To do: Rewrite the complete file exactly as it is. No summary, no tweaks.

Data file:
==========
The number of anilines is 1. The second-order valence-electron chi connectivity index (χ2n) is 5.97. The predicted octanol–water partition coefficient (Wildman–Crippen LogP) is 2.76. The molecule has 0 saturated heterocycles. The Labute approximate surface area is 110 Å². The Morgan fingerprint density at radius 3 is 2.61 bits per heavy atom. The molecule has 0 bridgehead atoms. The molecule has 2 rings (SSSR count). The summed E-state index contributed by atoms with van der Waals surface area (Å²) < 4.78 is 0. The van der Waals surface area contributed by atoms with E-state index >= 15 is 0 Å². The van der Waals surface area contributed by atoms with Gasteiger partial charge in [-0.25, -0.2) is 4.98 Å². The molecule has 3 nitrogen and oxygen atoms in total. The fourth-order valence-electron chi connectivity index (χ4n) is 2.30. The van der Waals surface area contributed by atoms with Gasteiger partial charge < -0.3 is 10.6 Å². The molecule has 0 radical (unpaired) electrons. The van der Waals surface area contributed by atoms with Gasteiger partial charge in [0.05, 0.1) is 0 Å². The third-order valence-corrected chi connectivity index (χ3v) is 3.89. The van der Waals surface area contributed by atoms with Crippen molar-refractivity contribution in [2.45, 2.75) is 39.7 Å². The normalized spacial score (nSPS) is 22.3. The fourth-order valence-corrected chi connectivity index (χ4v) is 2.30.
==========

The number of anilines is 1. The second-order valence-electron chi connectivity index (χ2n) is 5.97. The predicted octanol–water partition coefficient (Wildman–Crippen LogP) is 2.76. The molecule has 0 saturated heterocycles. The Labute approximate surface area is 110 Å². The Morgan fingerprint density at radius 3 is 2.61 bits per heavy atom. The molecule has 0 bridgehead atoms. The molecule has 2 rings (SSSR count). The summed E-state index contributed by atoms with van der Waals surface area (Å²) < 4.78 is 0. The van der Waals surface area contributed by atoms with E-state index >= 15 is 0 Å². The van der Waals surface area contributed by atoms with Gasteiger partial charge in [-0.25, -0.2) is 4.98 Å². The molecule has 3 nitrogen and oxygen atoms in total. The fourth-order valence-electron chi connectivity index (χ4n) is 2.30. The van der Waals surface area contributed by atoms with Gasteiger partial charge < -0.3 is 10.6 Å². The molecule has 0 radical (unpaired) electrons. The van der Waals surface area contributed by atoms with Gasteiger partial charge in [0.05, 0.1) is 0 Å². The third-order valence-corrected chi connectivity index (χ3v) is 3.89. The van der Waals surface area contributed by atoms with Crippen molar-refractivity contribution in [2.45, 2.75) is 39.7 Å². The normalized spacial score (nSPS) is 22.3. The fourth-order valence-corrected chi connectivity index (χ4v) is 2.30.